Essay on The End Of The French Revolution

Essay on The End Of The French Revolution

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Upon the end of the French Revolution, the British Empire realized major reorganization was necessary and began to issue new restrictions on the colonies. These restrictions quickly became unpopular and increased the colonials’ opposition towards British rule; which, then led to an intensified need for separation and self-government.
It began with the Proclamation of 1763 which was issued by the British government in fear of further fighting with the Indians. The Proclamation forbade colonists from moving westward beyond the Appalachian Mountains. However, it was ineffective at stopping white movement into Indian Territory because the settlers refused to follow it and the British authorities failed to enforce boundaries on expansion. The same year, a group of frontiersmen from Pennsylvania recognized as the Paxton Boys went down to Philadelphia to show their discontent by demanding tax relief and financial support as compensation for their protection against the Indians. Fortunately, there was no bloodshed thanks to a compromise between them and the colonial assembly. In the following years, the Prime Minister, George Greenville, attempted to increase British dominance in the colonies in a variety of ways. He felt the colonists should pay a part of the cost of defending and administering the empire. Especially at this point in time where they were so heavily in debt after the war and the landlords along with the merchants of England refused to pay any more taxes. Many officials believed the only way to meet the empire’s monetary needs was to directly tax the American’s, despite their obvious unwillingness to pay for the war. Thus, the Greenville ministry issued the Sugar Act of 1764 and the Currency Act of 1764. The Sugar Act no...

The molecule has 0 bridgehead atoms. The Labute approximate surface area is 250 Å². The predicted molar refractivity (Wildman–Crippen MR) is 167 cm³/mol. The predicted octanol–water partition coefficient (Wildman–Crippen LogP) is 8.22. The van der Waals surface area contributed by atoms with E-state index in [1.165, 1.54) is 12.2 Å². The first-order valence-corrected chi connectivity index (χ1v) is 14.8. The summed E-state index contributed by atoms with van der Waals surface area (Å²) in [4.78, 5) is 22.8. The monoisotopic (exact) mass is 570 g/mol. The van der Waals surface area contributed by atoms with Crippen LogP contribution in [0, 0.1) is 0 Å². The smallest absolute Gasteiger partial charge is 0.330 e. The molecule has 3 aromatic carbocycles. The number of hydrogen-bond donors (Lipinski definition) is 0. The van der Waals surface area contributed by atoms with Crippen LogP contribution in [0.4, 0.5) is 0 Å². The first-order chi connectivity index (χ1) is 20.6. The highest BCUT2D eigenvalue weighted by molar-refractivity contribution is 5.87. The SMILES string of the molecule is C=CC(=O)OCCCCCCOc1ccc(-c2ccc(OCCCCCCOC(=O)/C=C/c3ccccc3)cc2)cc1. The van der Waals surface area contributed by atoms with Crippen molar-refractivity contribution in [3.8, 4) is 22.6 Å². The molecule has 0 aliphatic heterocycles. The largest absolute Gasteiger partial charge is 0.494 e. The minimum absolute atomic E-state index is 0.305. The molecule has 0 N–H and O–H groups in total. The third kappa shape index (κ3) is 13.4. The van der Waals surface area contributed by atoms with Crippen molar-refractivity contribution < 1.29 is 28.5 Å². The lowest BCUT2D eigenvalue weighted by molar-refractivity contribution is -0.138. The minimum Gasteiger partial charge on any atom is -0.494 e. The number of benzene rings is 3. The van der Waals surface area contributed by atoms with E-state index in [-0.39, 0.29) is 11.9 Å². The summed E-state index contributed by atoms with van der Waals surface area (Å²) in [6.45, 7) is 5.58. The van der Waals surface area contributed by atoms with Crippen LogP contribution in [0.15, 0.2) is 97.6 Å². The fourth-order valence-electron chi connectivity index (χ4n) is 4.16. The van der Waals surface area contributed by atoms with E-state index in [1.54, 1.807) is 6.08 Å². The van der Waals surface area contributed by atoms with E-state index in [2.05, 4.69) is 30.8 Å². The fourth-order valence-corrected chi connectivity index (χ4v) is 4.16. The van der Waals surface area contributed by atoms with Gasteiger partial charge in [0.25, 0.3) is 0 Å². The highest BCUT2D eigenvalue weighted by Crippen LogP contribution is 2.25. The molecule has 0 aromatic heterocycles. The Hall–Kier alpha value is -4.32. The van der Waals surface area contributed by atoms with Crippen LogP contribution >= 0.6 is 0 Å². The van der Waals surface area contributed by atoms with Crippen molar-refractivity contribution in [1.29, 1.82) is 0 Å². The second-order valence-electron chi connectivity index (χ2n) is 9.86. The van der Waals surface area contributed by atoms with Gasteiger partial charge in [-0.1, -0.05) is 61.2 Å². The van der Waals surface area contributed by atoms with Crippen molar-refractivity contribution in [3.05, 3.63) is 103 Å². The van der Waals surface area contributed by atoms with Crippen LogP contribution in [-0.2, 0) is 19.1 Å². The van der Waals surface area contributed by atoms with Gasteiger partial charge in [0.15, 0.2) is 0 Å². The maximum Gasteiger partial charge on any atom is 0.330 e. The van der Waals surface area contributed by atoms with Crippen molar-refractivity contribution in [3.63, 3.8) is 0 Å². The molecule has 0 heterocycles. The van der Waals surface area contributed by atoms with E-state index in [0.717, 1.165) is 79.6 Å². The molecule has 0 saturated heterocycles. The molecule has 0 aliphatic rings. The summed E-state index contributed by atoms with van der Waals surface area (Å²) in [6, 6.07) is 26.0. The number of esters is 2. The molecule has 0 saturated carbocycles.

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... the “Boston Tea Party”. Parliament saw this as rebellion and retaliated with the Intolerable Acts.
By this point in time, colonial leaders had already begun developing new sources of authority and unknowingly forming the basis for a government separate from English monarchy. They had decided that the Intolerable Acts threated the liberties of every American and issued a Continental Congress instead of their usual committees of correspondence. The First Continental Congress met and made the decision to reject British authority and prepare for a military defense against any possible attacked from England. On August 18, 1775 the scrimmages of Lexington and Concord had become the first battles of the American Revolution. A war that would finally give the Americans what they had craved for so long: an independent government of the people, for the people, by the people.

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